Carla, the dangers of clericalism to the contrary, you seem to misunderstand that the priest is called by Christ to share in His own priesthood, and is called to shepherd his flock toward the Risen Lord, and not just "interact with the people." Who, after all, do we think, understand, and say that Jesus is? Jesus did indeed eat with sinners and ordinary people, but He also told them, "deny yourself, pick up your cross, and follow Me!" That's what the Sacramental life of the Church is oriented towards. The ad orientem position that is common at the Traditional Latin Mass-- which a lot of people mistakenly see as "the priest turning his back on the people"-- makes this far clearer: *everybody*, priest and laity, face the same way; toward the East, and toward the Lord. And by the way, I did not grow up with the Latin Mass. I only discovered it, and how it's helped me pray the Novus Ordo better, more recently.
As for the Latin itself, there was always an English translation alongside the Latin in every Missal circa 1962. Every Traditional Latin Mass has booklets containing the text of the Mass available in both Latin and in English. One's daily Missal would have contained the text, collects, and chants for all Masses throughout the entire liturgical calendar. In other words, there is a cheat sheet available.
Furthermore, being bewildered is best overcome by learning the people's parts by heart, thus freeing you up to pray the rest of the Mass in your mind and heart, as well as with your body. In all honesty and rest assured, the people's parts of the Latin Mass are easy, so there's no need for anyone to feel anxious. There are also audible parts spoken by the priest and bells, all of which signal where Father is in the text of the Mass at any one time. This stuff takes some getting used to, but it can be learned and learned quickly.
Anyone who has any experience with the Traditional Latin Mass will draw immediate connections between it and the recent new translation of the Roman Missal. Latin has the advantage of being a "dead" language, wherein the meanings of words don't change over time. Since it's also the mother tongue of Mother Church, praying in Latin reminds us that we pray with the entire Church across space and time.
In addition, nobody ever knows all there is to know and understand about the Mass. Rather, our understanding of it unfolds over time, and even there, perhaps especially, we get a sense (or should, anyway), that we're being mystically incorporated by and in something (and indeed Someone) way bigger than ourselves. I'm not sure that understanding this spiritual reality of what it is we profess to believe is best served by stripping away all reverence and mystery, such as so much of the "Spirit" of Vatican II has tried to do, to the point that the Mass itself becomes something that we can easily domesticate.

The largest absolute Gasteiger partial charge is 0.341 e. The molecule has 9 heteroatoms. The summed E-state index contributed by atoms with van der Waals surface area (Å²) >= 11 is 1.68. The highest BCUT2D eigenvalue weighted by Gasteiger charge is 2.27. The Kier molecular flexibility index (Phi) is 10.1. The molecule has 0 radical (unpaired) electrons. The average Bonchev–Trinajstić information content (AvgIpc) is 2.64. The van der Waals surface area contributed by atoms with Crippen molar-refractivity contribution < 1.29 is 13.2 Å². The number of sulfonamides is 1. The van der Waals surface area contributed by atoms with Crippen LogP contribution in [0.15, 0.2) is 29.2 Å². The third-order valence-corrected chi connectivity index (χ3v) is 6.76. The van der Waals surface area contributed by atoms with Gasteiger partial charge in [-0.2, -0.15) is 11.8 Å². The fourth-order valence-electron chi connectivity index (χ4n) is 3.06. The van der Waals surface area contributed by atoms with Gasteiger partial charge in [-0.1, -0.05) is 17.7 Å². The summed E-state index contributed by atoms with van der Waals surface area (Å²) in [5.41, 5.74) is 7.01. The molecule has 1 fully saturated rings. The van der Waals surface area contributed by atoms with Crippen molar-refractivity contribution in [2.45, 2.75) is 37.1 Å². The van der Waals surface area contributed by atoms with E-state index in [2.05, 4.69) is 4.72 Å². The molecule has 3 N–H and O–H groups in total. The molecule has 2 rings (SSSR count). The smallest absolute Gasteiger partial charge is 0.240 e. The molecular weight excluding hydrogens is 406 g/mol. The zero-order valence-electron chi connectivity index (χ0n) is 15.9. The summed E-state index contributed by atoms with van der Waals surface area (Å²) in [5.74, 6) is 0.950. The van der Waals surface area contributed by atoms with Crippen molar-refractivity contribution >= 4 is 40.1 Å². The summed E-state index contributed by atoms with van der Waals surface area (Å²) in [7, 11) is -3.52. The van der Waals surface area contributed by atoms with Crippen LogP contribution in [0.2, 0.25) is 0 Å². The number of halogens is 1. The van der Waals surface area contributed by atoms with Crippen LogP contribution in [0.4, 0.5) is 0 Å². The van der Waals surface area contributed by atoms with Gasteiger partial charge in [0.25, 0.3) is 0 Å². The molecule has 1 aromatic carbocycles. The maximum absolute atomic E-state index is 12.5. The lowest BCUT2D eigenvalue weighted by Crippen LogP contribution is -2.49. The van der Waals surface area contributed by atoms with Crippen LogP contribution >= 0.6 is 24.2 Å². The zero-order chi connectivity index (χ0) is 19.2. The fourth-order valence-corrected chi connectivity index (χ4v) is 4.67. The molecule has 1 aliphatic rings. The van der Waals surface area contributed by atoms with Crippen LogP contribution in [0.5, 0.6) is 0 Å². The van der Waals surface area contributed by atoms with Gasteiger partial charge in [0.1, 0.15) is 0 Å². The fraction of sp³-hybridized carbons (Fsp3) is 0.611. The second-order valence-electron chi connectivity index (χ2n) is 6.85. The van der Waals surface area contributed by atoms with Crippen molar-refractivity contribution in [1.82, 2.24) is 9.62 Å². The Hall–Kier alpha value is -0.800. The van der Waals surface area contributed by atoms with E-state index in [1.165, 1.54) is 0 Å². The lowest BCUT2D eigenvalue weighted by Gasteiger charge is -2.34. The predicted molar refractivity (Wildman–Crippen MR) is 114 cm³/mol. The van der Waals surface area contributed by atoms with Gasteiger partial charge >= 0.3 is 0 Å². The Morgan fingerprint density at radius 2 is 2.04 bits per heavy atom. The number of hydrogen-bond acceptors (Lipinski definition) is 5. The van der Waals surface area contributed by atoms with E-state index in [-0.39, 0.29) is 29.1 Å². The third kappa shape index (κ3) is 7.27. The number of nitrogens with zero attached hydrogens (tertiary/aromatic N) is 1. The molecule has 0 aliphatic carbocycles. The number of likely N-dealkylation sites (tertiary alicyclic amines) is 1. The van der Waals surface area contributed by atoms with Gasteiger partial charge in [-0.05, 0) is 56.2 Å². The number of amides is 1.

7/1/2012 12:51:06 PM
"Beware of false prophets...By their fruits you shall know them" (Mat. 7:15ff). In His discourse here Our Lord is talking about how hard the way of salvation is and how few there be that find it. He also cautions against those false prophets who might lead us astray, some of whom, according to the Apostle Peter, might rise up right within the Church itself (2 Pet. 2:1). And while it is usually argued that no distinct heresy was stated in the Vatican II documents themselves, we might evaluate the overall validity of Vatican II by its fruits. Bishop Sanborn has argued that the fruits of Vatican II are not very good. In particular, the mission of the Gospel has been fundamentally changed: from "Go ye therefore, and teach all nations, baptizing them in the name of the Father, and of the Son, and of the Holy Ghost" (Mat. 28:19) to something more like "Preach with fuzzy logic and be reconciled to every religion, thereby achieving Unity among all and offending none." And since Vatican II we've seen the Vietnam catastrophe, the Global Drug Cartel, the Oil Crisis (1970s), the Watergate Fiasco, the Perpetual Gulf War, the Sexual Revolution and the Global Sex Cartel, the normalization of divorce and "annulment" (and re-marriage, co-habitation, and homosexuality), The Pedophilia Crisis, Global Capitalism followed by a Global Financial Crisis, 911 followed by the Perpetual War on Terror, and Pope Benedict saying "...that the greatest persecution of the Church does not come from enemies outside, but arises from sin in the Church."
7/1/2012 1:11:00 PM
Rob,it is a compelling pastoral principle that where there is sin, there is division. Look back at the biblical account of Israel's cause of all their sufferings. Pope Benedict is right on.
7/4/2012 2:56:35 AM
I was discussing effect, not purpose. I want to understand everything in my relationship with God, therefore, I prefer not to complicate my faith by attending masses that I don't understand, from a language standpoint. God has read my heart, and knows my strengths and areas of need. Personally, I find comfort in being connected to God through the same language. I don't think there is anything wrong with that. For me, I feel that it is important to remember that our Lord had many ways of being with people. However, Jesus remained oriented toward His Father, whether he was healing people, or praying alone in the desert. Since He and the Father are one, this oneness is experienced in every direction, whether that be North, South, East or West, back-facing or front-facing, Latin or English.
7/5/2012 3:17:38 PM